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UNIX(4)		       FreeBSD Kernel Interfaces Manual		       UNIX(4)

NAME
     unix -- UNIX-domain protocol family

SYNOPSIS
     #include <sys/types.h>
     #include <sys/un.h>

DESCRIPTION
     The UNIX-domain protocol family is	a collection of	protocols that pro-
     vides local (on-machine) interprocess communication through the normal
     socket(2) mechanisms.  The	UNIX-domain family supports the	SOCK_STREAM
     and SOCK_DGRAM socket types and uses filesystem pathnames for addressing.

ADDRESSING
     UNIX-domain addresses are variable-length filesystem pathnames of at most
     104 characters.  The include file <sys/un.h> defines this address:

	   struct sockaddr_un {
	   u_char  sun_len;
	   u_char  sun_family;
	   char	   sun_path[104];
	   };

     Binding a name to a UNIX-domain socket with bind(2) causes	a socket file
     to	be created in the filesystem.  This file is not	removed	when the
     socket is closed -- unlink(2) must	be used	to remove the file.

     The UNIX-domain protocol family does not support broadcast	addressing or
     any form of ``wildcard'' matching on incoming messages.  All addresses
     are absolute- or relative-pathnames of other UNIX-domain sockets.	Normal
     filesystem	access-control mechanisms are also applied when	referencing
     pathnames;	e.g., the destination of a connect(2) or sendto(2) must	be
     writable.

PROTOCOLS
     The UNIX-domain protocol family is	comprised of simple transport proto-
     cols that support the SOCK_STREAM and SOCK_DGRAM abstractions.
     SOCK_STREAM sockets also support the communication	of UNIX	file descrip-
     tors through the use of the msg_control field in the msg argument to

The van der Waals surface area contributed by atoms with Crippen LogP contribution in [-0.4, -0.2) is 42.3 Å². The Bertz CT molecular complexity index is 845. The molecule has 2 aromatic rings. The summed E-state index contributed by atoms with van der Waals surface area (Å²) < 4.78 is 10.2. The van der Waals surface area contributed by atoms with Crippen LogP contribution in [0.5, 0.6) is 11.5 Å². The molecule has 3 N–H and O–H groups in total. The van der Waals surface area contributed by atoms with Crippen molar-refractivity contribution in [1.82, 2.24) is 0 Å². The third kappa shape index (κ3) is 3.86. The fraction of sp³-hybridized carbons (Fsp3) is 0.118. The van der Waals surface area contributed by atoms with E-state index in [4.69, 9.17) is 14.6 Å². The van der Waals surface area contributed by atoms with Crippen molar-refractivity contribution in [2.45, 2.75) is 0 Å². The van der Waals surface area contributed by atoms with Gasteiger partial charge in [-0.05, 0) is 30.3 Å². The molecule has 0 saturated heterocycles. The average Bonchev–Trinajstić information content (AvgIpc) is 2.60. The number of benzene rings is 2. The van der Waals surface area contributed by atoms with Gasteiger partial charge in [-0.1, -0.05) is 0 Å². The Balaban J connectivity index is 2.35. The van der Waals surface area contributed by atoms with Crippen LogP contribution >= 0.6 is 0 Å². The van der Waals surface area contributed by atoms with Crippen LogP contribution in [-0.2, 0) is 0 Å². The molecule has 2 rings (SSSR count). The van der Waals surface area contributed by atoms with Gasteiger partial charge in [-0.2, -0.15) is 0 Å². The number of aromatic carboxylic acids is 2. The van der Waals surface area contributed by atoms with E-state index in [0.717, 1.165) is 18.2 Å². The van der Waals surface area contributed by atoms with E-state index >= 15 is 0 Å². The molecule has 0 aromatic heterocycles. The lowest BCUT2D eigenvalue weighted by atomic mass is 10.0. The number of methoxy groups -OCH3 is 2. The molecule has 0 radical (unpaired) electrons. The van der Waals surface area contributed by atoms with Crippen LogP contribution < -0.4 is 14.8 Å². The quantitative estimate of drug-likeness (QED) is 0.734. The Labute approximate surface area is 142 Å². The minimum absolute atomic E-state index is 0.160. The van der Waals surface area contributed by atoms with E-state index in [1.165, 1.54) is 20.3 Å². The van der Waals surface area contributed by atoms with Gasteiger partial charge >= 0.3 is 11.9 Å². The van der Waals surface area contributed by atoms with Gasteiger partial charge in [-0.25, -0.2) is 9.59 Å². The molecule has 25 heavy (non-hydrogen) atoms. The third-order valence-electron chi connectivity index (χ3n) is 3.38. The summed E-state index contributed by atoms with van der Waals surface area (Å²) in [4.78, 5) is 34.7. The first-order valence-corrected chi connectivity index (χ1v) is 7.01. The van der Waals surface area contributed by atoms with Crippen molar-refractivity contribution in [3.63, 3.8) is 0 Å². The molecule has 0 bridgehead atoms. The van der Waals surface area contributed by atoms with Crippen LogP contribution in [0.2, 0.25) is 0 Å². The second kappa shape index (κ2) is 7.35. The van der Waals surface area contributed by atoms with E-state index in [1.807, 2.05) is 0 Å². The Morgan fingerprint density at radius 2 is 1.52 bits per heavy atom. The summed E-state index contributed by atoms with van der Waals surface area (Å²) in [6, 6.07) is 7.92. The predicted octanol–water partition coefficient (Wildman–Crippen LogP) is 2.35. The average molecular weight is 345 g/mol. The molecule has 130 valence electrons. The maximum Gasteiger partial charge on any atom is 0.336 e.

sendmsg(2)	and recvmsg(2).

     Any valid descriptor may be sent in a message.  The file descriptor(s) to
     be	passed are described using a struct cmsghdr that is defined in the
     include file <sys/socket.h>.  The type of the message is SCM_RIGHTS, and
     the data portion of the messages is an array of integers representing the
     file descriptors to be passed.  The number	of descriptors being passed is
     defined by	the length field of the	message; the length field is the sum
     of	the size of the	header plus the	size of	the array of file descriptors.

     The received descriptor is	a duplicate of the sender's descriptor,	as if
     it	were created with a call to dup(2).  Per-process descriptor flags, set
     with fcntl(2), are	not passed to a	receiver.  Descriptors that are	await-
     ing delivery, or that are purposely not received, are automatically
     closed by the system when the destination socket is closed.

SEE ALSO
     socket(2),	intro(4)

     "An Introductory 4.3 BSD Interprocess Communication Tutorial", PS1, 7.

     "An Advanced 4.3 BSD Interprocess Communication Tutorial",	PS1, 8.

FreeBSD	9.3			 June 9, 1993			   FreeBSD 9.3

NAME | SYNOPSIS | DESCRIPTION | ADDRESSING | PROTOCOLS | SEE ALSO

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